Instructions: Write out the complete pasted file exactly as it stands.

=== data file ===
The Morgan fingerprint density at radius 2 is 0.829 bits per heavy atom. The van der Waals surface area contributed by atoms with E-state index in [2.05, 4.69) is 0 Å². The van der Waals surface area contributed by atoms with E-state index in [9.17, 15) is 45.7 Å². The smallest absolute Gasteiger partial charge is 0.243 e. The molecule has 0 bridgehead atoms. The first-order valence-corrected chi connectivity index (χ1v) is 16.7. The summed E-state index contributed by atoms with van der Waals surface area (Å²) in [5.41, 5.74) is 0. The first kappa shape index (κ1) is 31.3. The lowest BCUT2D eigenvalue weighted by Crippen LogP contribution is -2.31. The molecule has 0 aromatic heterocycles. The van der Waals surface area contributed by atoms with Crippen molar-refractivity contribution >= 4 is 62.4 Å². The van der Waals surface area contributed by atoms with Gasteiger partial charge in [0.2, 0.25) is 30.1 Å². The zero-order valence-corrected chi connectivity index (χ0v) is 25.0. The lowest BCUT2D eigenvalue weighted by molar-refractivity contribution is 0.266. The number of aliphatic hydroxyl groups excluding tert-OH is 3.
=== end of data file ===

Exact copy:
The Morgan fingerprint density at radius 2 is 0.829 bits per heavy atom. The van der Waals surface area contributed by atoms with E-state index in [2.05, 4.69) is 0 Å². The van der Waals surface area contributed by atoms with E-state index in [9.17, 15) is 45.7 Å². The smallest absolute Gasteiger partial charge is 0.243 e. The molecule has 0 bridgehead atoms. The first-order valence-corrected chi connectivity index (χ1v) is 16.7. The summed E-state index contributed by atoms with van der Waals surface area (Å²) in [5.41, 5.74) is 0. The first kappa shape index (κ1) is 31.3. The lowest BCUT2D eigenvalue weighted by Crippen LogP contribution is -2.31. The molecule has 0 aromatic heterocycles. The van der Waals surface area contributed by atoms with Crippen molar-refractivity contribution >= 4 is 62.4 Å². The van der Waals surface area contributed by atoms with Gasteiger partial charge in [0.2, 0.25) is 30.1 Å². The zero-order valence-corrected chi connectivity index (χ0v) is 25.0. The lowest BCUT2D eigenvalue weighted by molar-refractivity contribution is 0.266. The number of aliphatic hydroxyl groups excluding tert-OH is 3.